Mona’s Wise Words
A food writer and Sunday Times columist, Mona lives in Galway with her husband, chef Ron Wise, their children Jack and Rorí, and foster daughters Sam and Lulu. We last spoke to her for our Where I Write section where she told us about ‘the priest’s room’ and her ‘fingerless gloves’!
This time, I caught up with Mona to talk about blogging, writing, social media and all things culinary. When asked what came first, the food or the words, Mona was very clear that it may start with food but leads to a considerable list of tasks thereafter.
“First, the menu planning, then the shopping lists, then the grocery shopping, then the organising and cooking, the recipe tweaking, then the food styling, the photography, the eating of the prepared food, and then the recipe amending again, then the writing, then the photo editing…and at some point there will be a few cups of tea to be had too!”
Certainly, this task list is evident in her daily www.wisewords.ie blog, her regular Facebook and Twitter updates, the weekly piece for the Sunday Times not to mention ongoing work on future books. Her book ‘The Chef & I. A Nourishing Narrative’ came out earlier this year and can be bought online at Kenny’s Book Shop. Mona says, “they offer free shipping worldwide so it will make a lovely Christmas present! OR you can download the eBook online at Amazon.”
Her style is inviting and convivial; it’s very easy for readers to imagine sitting and chatting with her, such is the warmth that emanates from her written tone. And this style clearly works as she recently scooped four awards at the Irish Blog Awards – Best Food/Drink Blog, Best Photography Blog, Best Blog by a Journalist, and the overall prize of Best Blog. Family life features prominently throughout Mona’s blog and weekly column and she cites them as her drive and inspiration: “Having four kids that want to go to Disney – and keep reminding you of that fact – makes a girl get up and ‘go’ every day.”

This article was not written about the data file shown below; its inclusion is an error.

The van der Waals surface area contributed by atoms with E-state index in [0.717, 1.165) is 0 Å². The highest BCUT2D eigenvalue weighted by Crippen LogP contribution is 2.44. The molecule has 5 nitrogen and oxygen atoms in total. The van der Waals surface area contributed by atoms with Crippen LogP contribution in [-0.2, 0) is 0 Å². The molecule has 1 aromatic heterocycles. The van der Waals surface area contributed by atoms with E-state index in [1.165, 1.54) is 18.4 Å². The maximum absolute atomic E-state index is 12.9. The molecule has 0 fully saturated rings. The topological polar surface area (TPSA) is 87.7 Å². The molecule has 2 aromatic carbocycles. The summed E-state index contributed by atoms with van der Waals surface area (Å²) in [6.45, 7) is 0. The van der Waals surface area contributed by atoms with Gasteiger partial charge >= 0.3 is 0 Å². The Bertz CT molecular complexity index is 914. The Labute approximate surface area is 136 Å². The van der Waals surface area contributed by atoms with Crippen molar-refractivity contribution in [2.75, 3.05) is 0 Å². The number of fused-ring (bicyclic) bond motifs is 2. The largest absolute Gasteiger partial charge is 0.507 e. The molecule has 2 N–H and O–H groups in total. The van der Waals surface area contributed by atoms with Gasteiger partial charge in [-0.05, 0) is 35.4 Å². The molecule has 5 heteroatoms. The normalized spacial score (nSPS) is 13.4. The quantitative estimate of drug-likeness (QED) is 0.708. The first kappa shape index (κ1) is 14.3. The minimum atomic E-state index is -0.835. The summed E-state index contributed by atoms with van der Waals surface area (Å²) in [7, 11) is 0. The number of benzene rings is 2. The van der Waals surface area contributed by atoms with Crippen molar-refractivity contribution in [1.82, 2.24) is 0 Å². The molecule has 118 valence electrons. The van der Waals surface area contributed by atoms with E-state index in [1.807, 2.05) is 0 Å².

Poetry in motion
Her daily blog updates are characterised by short poems, sometimes humorous and often poignant they always draw readers in. It was this poetry that spurned her to explore writing further. “I was standing in the social welfare office in Galway shortly after I moved back to Ireland from the US….doodling a little poem while waiting my turn and I loved what I wrote. I went home, and read it out to my Mum and brother and they both thought I had lost the plot entirely. I knew I wanted to write but really felt someone had to teach me ‘how’ to do it right.”
And so Mona embarked on four year undergrad course at her local university (NUIG) to pursue that goal.
A growing community
Social media is a particularly effective medium for writers, and there is a growing community of Irish voices gaining traction this way. Mona has been on Facebook since 2007 and is an avid tweeter, maintaining that “Twitter and Facebook are the best two social platforms to engage readers, new and old, and to stay current with what your friends and fans are up to. It cannot work ‘one way’. You need to read and comment and share interesting titbits of information all the time if you expect others to like and share your work.”